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Is it Legal to Drive a Dirt Bike on the Road in Nevada?

It is not surprising that dirt bike and all terrain vehicle (ATV) riders head out to explore and enjoy the great outdoors in Nevada. While riding these vehicles is exciting and fun, it is important to know that riding a dirt bike and/or an ATV on the street is not legal, unless you live within two miles of your dirt riding area. This is because they are designated as off-road use only vehicles.

Purpose and Design

Dirt bikes and ATVs are not designed to be ridden or driven on paved surfaces. In fact, excessive speed on these vehicles combined with reckless steering can result in a serious crash. Beyond this, riding a dirt bike or an ATV on the road puts you in danger because you are forced to share the roadway with much larger, heavier, and more powerful vehicles. These cars, trucks, and other passenger vehicles may have trouble seeing you. This, of course, increases the potential for harm or even death. In short, you or your kids should be taking all necessary safety precautions when riding a dirt bike or ATV. These vehicles should not be ridden or driven on paved streets and highways in an effort to use open space trails and riding areas. Just like car drivers must share the road with other drivers, recreational dirt bike and ATV riders must share areas with runners, hikers, walkers, rock climbers, and other pedestrians or bicycle riders. Be aware of your surroundings and respect the space of others.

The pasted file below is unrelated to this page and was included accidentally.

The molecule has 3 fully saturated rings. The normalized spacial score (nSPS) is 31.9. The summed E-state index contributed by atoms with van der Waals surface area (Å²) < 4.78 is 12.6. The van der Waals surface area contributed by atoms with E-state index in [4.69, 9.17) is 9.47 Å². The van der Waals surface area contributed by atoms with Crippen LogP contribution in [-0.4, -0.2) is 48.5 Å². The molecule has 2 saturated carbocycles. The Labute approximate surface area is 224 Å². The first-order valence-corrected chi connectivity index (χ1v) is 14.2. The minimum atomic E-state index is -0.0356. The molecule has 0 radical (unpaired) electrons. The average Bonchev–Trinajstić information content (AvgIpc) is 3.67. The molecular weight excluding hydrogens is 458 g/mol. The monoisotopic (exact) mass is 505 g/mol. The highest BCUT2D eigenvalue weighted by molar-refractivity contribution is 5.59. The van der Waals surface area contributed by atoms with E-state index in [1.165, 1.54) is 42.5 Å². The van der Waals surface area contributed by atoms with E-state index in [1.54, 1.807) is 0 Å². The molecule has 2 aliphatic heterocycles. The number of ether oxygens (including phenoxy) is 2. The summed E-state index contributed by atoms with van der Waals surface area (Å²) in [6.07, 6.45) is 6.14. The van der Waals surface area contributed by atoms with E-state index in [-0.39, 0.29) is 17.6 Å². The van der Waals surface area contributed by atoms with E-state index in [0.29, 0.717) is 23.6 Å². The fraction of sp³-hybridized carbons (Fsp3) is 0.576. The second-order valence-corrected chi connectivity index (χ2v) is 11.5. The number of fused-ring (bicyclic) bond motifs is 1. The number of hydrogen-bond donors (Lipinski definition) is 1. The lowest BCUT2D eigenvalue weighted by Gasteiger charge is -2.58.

What are Off-Highway Vehicles?

An off-highway vehicle (OHV) is a motor vehicle that is mainly designed for off-highway and all-terrain use. OHVs include dune buggies, snowmobiles, all-terrain vehicles (ATVs), all-terrain motorcycles (dirt bikes), and any other vehicle used on public lands for recreational purposes. In most cases, and with limited exceptions, every owner of an OHV must register the vehicle with the state. Moreover, city and county governments in Nevada may designate small areas of public streets for OHV use to enable access to or from off-road areas only. Likewise, these government entities may have age restrictions or other requirements that go beyond state law mandates.

Safety Equipment and OHVs

Any motorized vehicle that fails to have the standard safety equipment is restricted to off-highway use only. Examples of standard safety vehicle equipment includes lights and vehicles, or meeting federal vehicle standards. That being said, if a vehicle is manufactured and designated as specifically and only off-road or non-road use, it cannot be driven on Nevada public roads or highways even if it has safety equipment. Only two-wheeled motorcycles can be converted to on-road use; no other OHVs can be converted in this manner. The state of Nevada does not require a driver’s license nor does it have a minimum age requirement for OHVs that are operated off-highway in the state.

Nevada Personal Injury Lawyers

If you or someone you know owns an OHV and has questions about Nevada law, or has suffered a personal injury in Nevada, contact the seasoned lawyers at Parry & Pfau. These personal injury attorneys can answer any questions you may have about your rights and obligations under Nevada law. Click here today to schedule your initial call.

(image courtesy of Marcos Moraes)